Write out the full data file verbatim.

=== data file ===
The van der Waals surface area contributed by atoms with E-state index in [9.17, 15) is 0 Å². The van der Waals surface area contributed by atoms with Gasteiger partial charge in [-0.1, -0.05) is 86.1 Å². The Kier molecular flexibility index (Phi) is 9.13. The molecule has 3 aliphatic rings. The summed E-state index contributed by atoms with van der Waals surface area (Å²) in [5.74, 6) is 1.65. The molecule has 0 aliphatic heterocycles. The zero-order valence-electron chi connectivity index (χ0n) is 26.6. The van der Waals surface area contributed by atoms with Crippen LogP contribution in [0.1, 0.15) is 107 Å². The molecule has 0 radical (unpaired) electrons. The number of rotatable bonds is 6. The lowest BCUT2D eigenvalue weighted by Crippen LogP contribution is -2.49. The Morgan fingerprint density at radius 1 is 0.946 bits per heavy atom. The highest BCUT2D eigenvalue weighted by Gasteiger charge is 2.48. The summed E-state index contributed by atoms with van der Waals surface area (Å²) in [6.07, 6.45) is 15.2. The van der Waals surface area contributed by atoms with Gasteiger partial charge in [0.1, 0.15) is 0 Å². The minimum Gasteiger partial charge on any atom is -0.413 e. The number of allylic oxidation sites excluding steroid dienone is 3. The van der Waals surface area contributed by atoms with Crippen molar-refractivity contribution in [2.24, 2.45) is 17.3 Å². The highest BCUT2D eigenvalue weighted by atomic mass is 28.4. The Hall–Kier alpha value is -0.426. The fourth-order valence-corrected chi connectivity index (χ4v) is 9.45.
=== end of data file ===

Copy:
The van der Waals surface area contributed by atoms with E-state index in [9.17, 15) is 0 Å². The van der Waals surface area contributed by atoms with Gasteiger partial charge in [-0.1, -0.05) is 86.1 Å². The Kier molecular flexibility index (Phi) is 9.13. The molecule has 3 aliphatic rings. The summed E-state index contributed by atoms with van der Waals surface area (Å²) in [5.74, 6) is 1.65. The molecule has 0 aliphatic heterocycles. The zero-order valence-electron chi connectivity index (χ0n) is 26.6. The van der Waals surface area contributed by atoms with Crippen LogP contribution in [0.1, 0.15) is 107 Å². The molecule has 0 radical (unpaired) electrons. The number of rotatable bonds is 6. The lowest BCUT2D eigenvalue weighted by Crippen LogP contribution is -2.49. The Morgan fingerprint density at radius 1 is 0.946 bits per heavy atom. The highest BCUT2D eigenvalue weighted by Gasteiger charge is 2.48. The summed E-state index contributed by atoms with van der Waals surface area (Å²) in [6.07, 6.45) is 15.2. The van der Waals surface area contributed by atoms with Gasteiger partial charge in [0.1, 0.15) is 0 Å². The minimum Gasteiger partial charge on any atom is -0.413 e. The number of allylic oxidation sites excluding steroid dienone is 3. The van der Waals surface area contributed by atoms with Crippen molar-refractivity contribution in [2.24, 2.45) is 17.3 Å². The highest BCUT2D eigenvalue weighted by atomic mass is 28.4. The Hall–Kier alpha value is -0.426. The fourth-order valence-corrected chi connectivity index (χ4v) is 9.45.